- Title: MZ000199
- Length: 5:15 minutes (7.22 MB)
- Format: MP3 Stereo 44kHz 192Kbps (CBR)
These are some of the many voices responding to a proposal that relates to tactics during protest actions. The proposal ignites a strong reaction on both sides. What do you mean by inclusive? How do you define violent – isn’t capitalism inherently violent? It becomes a deep discourse on how a social movement struggles. We are practicing and being tested - the facilitators and assembly members alike - in maintaining respect and inclusivity and taking responsibility for thinking critically. I realize this is why so many are out here tonight: we care very deeply about our city and we have an avenue of appeal. The Occupy General Assembly is an action itself, an action of direct democracy that has inclusivity at its core.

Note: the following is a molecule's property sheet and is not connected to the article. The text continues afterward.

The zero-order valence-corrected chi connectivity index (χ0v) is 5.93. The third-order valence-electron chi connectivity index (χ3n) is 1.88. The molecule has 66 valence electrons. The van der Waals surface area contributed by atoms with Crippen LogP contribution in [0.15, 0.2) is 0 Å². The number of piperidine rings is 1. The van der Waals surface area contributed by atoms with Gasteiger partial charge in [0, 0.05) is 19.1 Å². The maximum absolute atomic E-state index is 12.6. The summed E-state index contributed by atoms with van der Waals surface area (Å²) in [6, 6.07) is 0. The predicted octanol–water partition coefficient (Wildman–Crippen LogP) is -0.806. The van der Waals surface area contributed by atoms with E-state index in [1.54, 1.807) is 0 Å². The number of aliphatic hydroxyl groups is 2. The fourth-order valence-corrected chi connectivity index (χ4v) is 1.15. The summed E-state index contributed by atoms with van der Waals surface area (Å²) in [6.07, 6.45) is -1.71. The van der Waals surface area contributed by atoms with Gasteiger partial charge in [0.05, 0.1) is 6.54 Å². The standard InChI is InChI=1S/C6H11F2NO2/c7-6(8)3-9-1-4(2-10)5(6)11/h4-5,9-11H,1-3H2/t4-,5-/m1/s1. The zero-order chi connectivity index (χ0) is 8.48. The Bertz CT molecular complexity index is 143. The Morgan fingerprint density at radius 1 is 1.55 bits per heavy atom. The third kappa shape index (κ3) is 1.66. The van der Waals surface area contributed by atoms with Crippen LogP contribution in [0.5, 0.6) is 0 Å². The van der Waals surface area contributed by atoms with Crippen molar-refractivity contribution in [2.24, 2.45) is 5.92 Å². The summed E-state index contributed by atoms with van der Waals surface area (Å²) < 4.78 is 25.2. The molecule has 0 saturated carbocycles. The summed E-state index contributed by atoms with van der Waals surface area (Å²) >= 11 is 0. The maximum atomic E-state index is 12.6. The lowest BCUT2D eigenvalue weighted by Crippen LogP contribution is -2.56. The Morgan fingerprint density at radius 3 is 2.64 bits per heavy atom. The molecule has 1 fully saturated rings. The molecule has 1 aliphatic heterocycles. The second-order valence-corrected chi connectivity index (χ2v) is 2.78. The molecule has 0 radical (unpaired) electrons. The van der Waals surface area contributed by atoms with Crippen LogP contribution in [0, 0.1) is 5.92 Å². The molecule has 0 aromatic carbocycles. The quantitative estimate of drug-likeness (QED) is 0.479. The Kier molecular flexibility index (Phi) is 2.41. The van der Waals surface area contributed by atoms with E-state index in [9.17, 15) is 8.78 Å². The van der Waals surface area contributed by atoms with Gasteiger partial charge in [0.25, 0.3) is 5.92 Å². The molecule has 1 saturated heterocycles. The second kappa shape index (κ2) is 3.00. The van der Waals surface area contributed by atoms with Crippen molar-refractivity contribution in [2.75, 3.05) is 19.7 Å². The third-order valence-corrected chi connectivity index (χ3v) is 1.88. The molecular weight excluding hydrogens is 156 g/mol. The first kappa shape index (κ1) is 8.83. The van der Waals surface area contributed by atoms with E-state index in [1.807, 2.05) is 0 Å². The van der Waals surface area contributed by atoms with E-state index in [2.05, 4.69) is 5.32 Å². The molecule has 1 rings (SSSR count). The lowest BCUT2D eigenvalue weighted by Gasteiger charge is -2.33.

It is time to vote. We are encouraged to gather into groups of at least twenty. One of us will coordinate a show of thumbs: up for “yes,” sideways for “abstain,” and down for “no.” Another writes down the tallies and remains standing while we all sit. We all make sure that every thumb is seen and counted. Assembly monitors come around and collect tallies, which are then tabulated. As this process takes place, we strike up conversation with those around us. The amphitheatre is buzzing with discourse. The final vote count is read: our numbers have grown to 819 members. On a chilly weeknight sitting on cold cement. The third proposal is tabled in favor of re-focusing on the unity of Occupy Oakland. The General Assembly continues as I see some exit briefly to address the group with a clarifying question or a pro or con statement. At 9:45 we hear that UC Berkeley students are, as we meet, being struck by police batons as they peacefully assemble. We are urged to call friends and send them to the campus to stand between with the students. As the assembly ends, some coordinate rides to the campus. At 2AM, enough people have arrived that the police remove themselves from the UC Berkeley campus plaza.